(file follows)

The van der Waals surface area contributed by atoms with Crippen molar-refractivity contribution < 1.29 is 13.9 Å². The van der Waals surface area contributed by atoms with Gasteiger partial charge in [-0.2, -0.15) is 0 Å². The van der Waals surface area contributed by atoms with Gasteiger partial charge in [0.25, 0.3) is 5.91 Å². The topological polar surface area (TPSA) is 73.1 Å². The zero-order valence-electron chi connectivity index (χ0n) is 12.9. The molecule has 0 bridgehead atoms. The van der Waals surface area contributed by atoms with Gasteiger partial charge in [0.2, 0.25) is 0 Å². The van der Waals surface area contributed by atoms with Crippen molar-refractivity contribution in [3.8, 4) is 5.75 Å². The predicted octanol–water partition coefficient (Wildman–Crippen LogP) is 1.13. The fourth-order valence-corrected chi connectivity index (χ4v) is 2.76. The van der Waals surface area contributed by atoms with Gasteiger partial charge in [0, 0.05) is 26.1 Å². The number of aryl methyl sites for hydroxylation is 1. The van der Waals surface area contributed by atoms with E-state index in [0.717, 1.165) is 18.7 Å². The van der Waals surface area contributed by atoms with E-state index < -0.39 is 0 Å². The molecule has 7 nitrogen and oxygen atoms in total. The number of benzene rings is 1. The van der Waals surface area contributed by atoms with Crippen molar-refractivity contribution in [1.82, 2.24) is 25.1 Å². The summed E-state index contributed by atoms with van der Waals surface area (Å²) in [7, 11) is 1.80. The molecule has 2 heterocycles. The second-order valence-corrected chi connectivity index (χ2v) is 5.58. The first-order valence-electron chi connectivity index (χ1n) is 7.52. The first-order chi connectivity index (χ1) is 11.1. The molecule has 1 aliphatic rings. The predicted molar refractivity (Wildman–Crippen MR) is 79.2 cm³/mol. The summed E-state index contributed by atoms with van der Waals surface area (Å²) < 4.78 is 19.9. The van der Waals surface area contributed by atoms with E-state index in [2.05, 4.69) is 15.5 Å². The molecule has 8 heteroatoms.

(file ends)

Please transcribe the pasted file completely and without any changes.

The van der Waals surface area contributed by atoms with Crippen molar-refractivity contribution < 1.29 is 13.9 Å². The van der Waals surface area contributed by atoms with Gasteiger partial charge in [-0.2, -0.15) is 0 Å². The van der Waals surface area contributed by atoms with Gasteiger partial charge in [0.25, 0.3) is 5.91 Å². The topological polar surface area (TPSA) is 73.1 Å². The zero-order valence-electron chi connectivity index (χ0n) is 12.9. The molecule has 0 bridgehead atoms. The van der Waals surface area contributed by atoms with Gasteiger partial charge in [0.2, 0.25) is 0 Å². The van der Waals surface area contributed by atoms with Crippen molar-refractivity contribution in [3.8, 4) is 5.75 Å². The predicted octanol–water partition coefficient (Wildman–Crippen LogP) is 1.13. The fourth-order valence-corrected chi connectivity index (χ4v) is 2.76. The van der Waals surface area contributed by atoms with Gasteiger partial charge in [0, 0.05) is 26.1 Å². The number of aryl methyl sites for hydroxylation is 1. The van der Waals surface area contributed by atoms with E-state index in [0.717, 1.165) is 18.7 Å². The van der Waals surface area contributed by atoms with E-state index < -0.39 is 0 Å². The molecule has 7 nitrogen and oxygen atoms in total. The number of benzene rings is 1. The van der Waals surface area contributed by atoms with Crippen molar-refractivity contribution in [1.82, 2.24) is 25.1 Å². The summed E-state index contributed by atoms with van der Waals surface area (Å²) in [7, 11) is 1.80. The molecule has 2 heterocycles. The second-order valence-corrected chi connectivity index (χ2v) is 5.58. The first-order valence-electron chi connectivity index (χ1n) is 7.52. The first-order chi connectivity index (χ1) is 11.1. The molecule has 1 aliphatic rings. The predicted molar refractivity (Wildman–Crippen MR) is 79.2 cm³/mol. The summed E-state index contributed by atoms with van der Waals surface area (Å²) < 4.78 is 19.9. The van der Waals surface area contributed by atoms with E-state index in [2.05, 4.69) is 15.5 Å². The molecule has 8 heteroatoms.